The BlackBerry PRIV smartphone is now available for pre-order. You can buy an unlocked model of BlackBerry’s first Android phone from the BlackBerry Store for $699 in the US. If you’re a bit further north, the phone costs $899 in Canada (the exchange rate is pretty lousy right, so that actually makes the phone slightly cheaper in Canada).
BlackBerry is also taking pre-orders in the UK for £559.
That’s the price for an unlocked phone that works on GSM networks (including AT&T and T-Mobile). There’s no support for Verizon, Sprint, or other CDMA networks.
BlackBerry says the PRIV should ship November 6th.
The price is a little lower than expected, but the PRIV isn’t exactly a budget smartphone. Still, there’s nothing else quite like the PRIV on the market.
BlackBerry’s phone features a 5.4 inch, 2560 x 1440 pixel AMOLED display, 3GB of RAM, 32GB of storage, and a microSD card slot for up to 2TB of removable storage. It has a Qualcomm Snapdragon 808 hexa-core processor, an 18MP rear camera, a 2MP front camera, and a 3,310 mAh battery.
The phone supports 802.11ac WiFi, Bluetooth 4.0, GPS, NFC, and 4G LTE. It supports Qi wireless charging and Qualcomm Quick Charge 2.0.
Optional accessories are also available for order, including sync pods, SlimPort to HDMI or VGA adapters, and several cases including pocket and holster-style cases, flip covers, and slide-out shell-style cases.
What really makes it stand out is the physical keyboard: It rests behind the screen when not in use, and slides down when you want to type. Before Apple launched the first iPhone, smartphones physical keyboards were all the rage. These days BlackBerry is one of the few companies that still produces smartphones with the feature.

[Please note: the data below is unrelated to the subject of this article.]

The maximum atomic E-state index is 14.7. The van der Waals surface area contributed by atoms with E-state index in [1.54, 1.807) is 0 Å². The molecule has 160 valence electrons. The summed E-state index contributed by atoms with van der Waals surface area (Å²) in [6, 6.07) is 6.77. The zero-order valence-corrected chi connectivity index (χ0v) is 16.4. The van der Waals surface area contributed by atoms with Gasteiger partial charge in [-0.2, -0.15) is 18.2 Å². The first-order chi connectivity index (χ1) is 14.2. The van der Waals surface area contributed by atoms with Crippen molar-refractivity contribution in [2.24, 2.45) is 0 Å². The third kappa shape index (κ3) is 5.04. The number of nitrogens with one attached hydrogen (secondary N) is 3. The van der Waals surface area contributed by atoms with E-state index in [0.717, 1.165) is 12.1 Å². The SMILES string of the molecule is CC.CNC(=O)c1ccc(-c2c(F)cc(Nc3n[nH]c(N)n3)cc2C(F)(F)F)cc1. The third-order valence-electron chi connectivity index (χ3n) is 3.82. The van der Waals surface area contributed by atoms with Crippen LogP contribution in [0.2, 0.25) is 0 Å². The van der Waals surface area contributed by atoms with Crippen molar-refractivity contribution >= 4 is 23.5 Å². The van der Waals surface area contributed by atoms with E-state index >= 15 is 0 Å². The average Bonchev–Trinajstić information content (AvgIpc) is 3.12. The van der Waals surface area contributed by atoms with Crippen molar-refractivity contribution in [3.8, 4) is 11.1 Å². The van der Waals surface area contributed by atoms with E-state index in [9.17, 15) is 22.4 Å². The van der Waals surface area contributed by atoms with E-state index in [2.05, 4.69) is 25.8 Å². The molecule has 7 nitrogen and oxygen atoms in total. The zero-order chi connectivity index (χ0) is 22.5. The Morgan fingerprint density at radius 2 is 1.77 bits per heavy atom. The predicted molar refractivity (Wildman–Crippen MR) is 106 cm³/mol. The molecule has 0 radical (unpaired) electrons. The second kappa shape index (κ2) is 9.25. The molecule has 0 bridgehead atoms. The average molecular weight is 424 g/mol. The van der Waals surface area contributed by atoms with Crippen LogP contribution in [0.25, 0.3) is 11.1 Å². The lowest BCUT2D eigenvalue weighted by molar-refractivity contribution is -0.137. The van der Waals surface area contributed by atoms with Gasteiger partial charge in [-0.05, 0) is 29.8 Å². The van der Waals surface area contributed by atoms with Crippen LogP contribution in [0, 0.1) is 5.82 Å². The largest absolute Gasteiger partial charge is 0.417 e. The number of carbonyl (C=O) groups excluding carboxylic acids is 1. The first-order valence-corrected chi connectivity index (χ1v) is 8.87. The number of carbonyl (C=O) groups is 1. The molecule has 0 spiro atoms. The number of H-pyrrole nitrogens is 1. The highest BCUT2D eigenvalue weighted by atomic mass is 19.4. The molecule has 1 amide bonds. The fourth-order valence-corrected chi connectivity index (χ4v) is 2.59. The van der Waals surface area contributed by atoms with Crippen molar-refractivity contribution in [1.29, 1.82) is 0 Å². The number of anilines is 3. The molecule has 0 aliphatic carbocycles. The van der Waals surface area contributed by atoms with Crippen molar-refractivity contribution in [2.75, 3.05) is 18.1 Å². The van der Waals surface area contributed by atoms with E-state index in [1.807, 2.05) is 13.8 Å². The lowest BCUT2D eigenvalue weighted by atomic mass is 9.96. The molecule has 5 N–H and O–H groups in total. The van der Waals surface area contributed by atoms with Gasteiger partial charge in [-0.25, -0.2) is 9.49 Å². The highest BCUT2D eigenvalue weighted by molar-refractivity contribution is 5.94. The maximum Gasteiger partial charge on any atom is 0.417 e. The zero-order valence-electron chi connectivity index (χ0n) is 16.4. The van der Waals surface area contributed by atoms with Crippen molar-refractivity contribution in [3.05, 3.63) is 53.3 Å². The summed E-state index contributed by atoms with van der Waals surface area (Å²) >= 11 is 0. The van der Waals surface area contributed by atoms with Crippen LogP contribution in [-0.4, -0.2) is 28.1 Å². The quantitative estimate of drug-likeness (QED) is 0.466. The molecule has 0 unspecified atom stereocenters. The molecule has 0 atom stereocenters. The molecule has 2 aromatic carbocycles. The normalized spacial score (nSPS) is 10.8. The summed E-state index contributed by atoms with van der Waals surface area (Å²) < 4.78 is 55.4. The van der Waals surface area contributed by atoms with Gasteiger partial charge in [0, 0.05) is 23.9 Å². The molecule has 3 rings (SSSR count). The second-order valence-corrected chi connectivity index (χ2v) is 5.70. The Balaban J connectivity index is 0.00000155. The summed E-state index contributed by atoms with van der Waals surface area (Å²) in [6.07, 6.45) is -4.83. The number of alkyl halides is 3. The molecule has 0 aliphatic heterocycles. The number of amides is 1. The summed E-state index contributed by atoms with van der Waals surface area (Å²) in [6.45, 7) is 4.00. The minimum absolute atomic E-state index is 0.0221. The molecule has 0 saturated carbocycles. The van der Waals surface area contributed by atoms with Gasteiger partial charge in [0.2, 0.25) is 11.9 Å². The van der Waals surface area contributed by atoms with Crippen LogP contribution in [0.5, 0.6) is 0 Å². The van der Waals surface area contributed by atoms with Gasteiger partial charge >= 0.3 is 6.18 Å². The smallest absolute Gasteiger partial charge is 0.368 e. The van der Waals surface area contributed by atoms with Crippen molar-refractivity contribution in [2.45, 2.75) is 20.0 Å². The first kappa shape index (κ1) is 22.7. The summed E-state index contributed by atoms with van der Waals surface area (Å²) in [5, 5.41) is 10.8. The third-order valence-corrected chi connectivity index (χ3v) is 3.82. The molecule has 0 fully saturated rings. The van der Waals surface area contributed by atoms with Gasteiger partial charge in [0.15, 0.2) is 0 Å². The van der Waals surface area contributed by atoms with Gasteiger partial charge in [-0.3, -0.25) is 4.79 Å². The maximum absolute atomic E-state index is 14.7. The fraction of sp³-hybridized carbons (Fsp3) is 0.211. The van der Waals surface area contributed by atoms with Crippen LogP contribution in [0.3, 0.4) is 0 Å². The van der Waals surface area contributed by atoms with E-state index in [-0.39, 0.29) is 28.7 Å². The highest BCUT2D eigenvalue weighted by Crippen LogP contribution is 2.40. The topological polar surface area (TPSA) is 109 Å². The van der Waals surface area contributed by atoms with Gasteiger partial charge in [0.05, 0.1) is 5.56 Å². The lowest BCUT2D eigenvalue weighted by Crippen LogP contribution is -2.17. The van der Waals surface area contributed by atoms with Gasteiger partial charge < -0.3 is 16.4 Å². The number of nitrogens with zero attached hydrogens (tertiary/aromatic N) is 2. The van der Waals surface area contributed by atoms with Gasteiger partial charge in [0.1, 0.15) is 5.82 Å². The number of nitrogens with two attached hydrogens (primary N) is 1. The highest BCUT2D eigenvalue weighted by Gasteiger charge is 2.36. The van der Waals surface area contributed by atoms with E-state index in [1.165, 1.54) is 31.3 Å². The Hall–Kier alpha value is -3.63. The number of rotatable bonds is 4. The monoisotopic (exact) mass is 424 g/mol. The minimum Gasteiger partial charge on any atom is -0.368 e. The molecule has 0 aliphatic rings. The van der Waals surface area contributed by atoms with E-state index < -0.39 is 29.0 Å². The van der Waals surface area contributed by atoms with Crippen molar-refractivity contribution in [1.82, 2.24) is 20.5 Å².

But BlackBerry’s market share has been shrinking while rival companies have cranked out touchscreen-only phones running Android. I guess we’ll soon find out whether it’s the software or the hardware that’s been Blackberry’s problem.
That said, BlackBerry is loading up the PRIV with its own software. While the phone runs a close-to-stock version of Android, it also has BlackBerry Messenger, Calendar, Hub, and other communication and security features. In fact, BlackBerry’s CEO has said that if the company’s hardware isn’t profitable a year from now, BlackBerry might stop making its own phones altogether and instead focus on providing software and services for other platforms.
So the PRIV could be the phone that helps turn BlackBerry around. But it could also be the phone that shows BlackBerry’s future software strategy… even if that software isn’t necessarily running on BlackBerry devices.
Either way, whether the phone proves to be a big seller or not, the PRIV is one of the most interesting phones to launch in 2015.